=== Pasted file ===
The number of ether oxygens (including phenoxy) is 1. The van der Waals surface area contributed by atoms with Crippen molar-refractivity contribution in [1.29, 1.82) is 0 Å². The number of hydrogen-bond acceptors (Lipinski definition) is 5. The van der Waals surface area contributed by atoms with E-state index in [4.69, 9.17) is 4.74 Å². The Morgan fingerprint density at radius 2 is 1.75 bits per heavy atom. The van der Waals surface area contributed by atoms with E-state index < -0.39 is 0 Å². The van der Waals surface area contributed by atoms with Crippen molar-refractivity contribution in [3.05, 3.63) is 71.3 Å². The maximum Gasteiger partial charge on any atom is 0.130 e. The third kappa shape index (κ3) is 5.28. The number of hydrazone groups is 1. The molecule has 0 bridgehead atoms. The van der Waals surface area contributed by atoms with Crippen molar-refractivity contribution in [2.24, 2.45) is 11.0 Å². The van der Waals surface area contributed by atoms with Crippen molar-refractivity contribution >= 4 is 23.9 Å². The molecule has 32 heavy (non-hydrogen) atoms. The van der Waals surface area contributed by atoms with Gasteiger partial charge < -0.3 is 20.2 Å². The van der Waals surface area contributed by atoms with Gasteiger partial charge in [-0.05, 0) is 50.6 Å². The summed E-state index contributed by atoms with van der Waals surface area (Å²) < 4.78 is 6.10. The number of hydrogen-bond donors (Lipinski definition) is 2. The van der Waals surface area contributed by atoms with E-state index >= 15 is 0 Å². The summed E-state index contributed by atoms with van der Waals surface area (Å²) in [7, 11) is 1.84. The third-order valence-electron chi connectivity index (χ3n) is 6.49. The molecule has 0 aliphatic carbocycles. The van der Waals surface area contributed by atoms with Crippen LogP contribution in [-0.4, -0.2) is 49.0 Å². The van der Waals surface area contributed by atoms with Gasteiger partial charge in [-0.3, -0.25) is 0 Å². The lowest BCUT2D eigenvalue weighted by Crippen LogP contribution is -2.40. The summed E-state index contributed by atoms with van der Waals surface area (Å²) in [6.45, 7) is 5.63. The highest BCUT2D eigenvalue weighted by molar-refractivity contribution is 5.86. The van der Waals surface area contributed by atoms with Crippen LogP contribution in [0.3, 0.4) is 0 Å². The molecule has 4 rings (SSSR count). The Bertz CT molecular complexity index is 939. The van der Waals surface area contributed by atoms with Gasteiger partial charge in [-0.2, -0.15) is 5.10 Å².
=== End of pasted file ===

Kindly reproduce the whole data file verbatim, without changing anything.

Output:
The number of ether oxygens (including phenoxy) is 1. The van der Waals surface area contributed by atoms with Crippen molar-refractivity contribution in [1.29, 1.82) is 0 Å². The number of hydrogen-bond acceptors (Lipinski definition) is 5. The van der Waals surface area contributed by atoms with E-state index in [4.69, 9.17) is 4.74 Å². The Morgan fingerprint density at radius 2 is 1.75 bits per heavy atom. The van der Waals surface area contributed by atoms with E-state index < -0.39 is 0 Å². The van der Waals surface area contributed by atoms with Crippen molar-refractivity contribution in [3.05, 3.63) is 71.3 Å². The maximum Gasteiger partial charge on any atom is 0.130 e. The third kappa shape index (κ3) is 5.28. The number of hydrazone groups is 1. The molecule has 0 bridgehead atoms. The van der Waals surface area contributed by atoms with Crippen molar-refractivity contribution in [2.24, 2.45) is 11.0 Å². The van der Waals surface area contributed by atoms with Crippen molar-refractivity contribution >= 4 is 23.9 Å². The molecule has 32 heavy (non-hydrogen) atoms. The van der Waals surface area contributed by atoms with Gasteiger partial charge < -0.3 is 20.2 Å². The van der Waals surface area contributed by atoms with Gasteiger partial charge in [-0.05, 0) is 50.6 Å². The summed E-state index contributed by atoms with van der Waals surface area (Å²) < 4.78 is 6.10. The number of hydrogen-bond donors (Lipinski definition) is 2. The van der Waals surface area contributed by atoms with E-state index >= 15 is 0 Å². The summed E-state index contributed by atoms with van der Waals surface area (Å²) in [7, 11) is 1.84. The third-order valence-electron chi connectivity index (χ3n) is 6.49. The molecule has 0 aliphatic carbocycles. The van der Waals surface area contributed by atoms with Crippen LogP contribution in [-0.4, -0.2) is 49.0 Å². The van der Waals surface area contributed by atoms with Gasteiger partial charge in [-0.3, -0.25) is 0 Å². The lowest BCUT2D eigenvalue weighted by Crippen LogP contribution is -2.40. The summed E-state index contributed by atoms with van der Waals surface area (Å²) in [6.45, 7) is 5.63. The highest BCUT2D eigenvalue weighted by molar-refractivity contribution is 5.86. The van der Waals surface area contributed by atoms with Crippen LogP contribution in [0.3, 0.4) is 0 Å². The molecule has 4 rings (SSSR count). The Bertz CT molecular complexity index is 939. The van der Waals surface area contributed by atoms with Gasteiger partial charge in [-0.2, -0.15) is 5.10 Å².